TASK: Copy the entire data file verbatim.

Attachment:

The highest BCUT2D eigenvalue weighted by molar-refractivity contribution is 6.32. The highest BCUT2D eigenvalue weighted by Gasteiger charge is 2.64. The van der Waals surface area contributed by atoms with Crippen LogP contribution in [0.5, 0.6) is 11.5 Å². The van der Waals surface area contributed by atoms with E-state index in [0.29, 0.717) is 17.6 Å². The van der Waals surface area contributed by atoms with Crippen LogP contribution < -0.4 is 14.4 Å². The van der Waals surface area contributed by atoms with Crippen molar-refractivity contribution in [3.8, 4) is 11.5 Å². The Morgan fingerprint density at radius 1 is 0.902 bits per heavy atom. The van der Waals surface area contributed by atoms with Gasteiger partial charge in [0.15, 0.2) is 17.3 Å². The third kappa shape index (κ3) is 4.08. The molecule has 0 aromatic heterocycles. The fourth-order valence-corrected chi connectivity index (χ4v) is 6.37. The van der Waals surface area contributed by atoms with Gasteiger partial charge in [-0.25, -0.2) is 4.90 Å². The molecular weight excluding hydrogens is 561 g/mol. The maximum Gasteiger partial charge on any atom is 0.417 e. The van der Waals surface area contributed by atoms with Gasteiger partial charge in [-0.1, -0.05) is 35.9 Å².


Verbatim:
The highest BCUT2D eigenvalue weighted by molar-refractivity contribution is 6.32. The highest BCUT2D eigenvalue weighted by Gasteiger charge is 2.64. The van der Waals surface area contributed by atoms with Crippen LogP contribution in [0.5, 0.6) is 11.5 Å². The van der Waals surface area contributed by atoms with E-state index in [0.29, 0.717) is 17.6 Å². The van der Waals surface area contributed by atoms with Crippen LogP contribution < -0.4 is 14.4 Å². The van der Waals surface area contributed by atoms with Crippen molar-refractivity contribution in [3.8, 4) is 11.5 Å². The Morgan fingerprint density at radius 1 is 0.902 bits per heavy atom. The van der Waals surface area contributed by atoms with Gasteiger partial charge in [0.15, 0.2) is 17.3 Å². The third kappa shape index (κ3) is 4.08. The molecule has 0 aromatic heterocycles. The fourth-order valence-corrected chi connectivity index (χ4v) is 6.37. The van der Waals surface area contributed by atoms with Gasteiger partial charge in [-0.25, -0.2) is 4.90 Å². The molecular weight excluding hydrogens is 561 g/mol. The maximum Gasteiger partial charge on any atom is 0.417 e. The van der Waals surface area contributed by atoms with Gasteiger partial charge in [-0.1, -0.05) is 35.9 Å².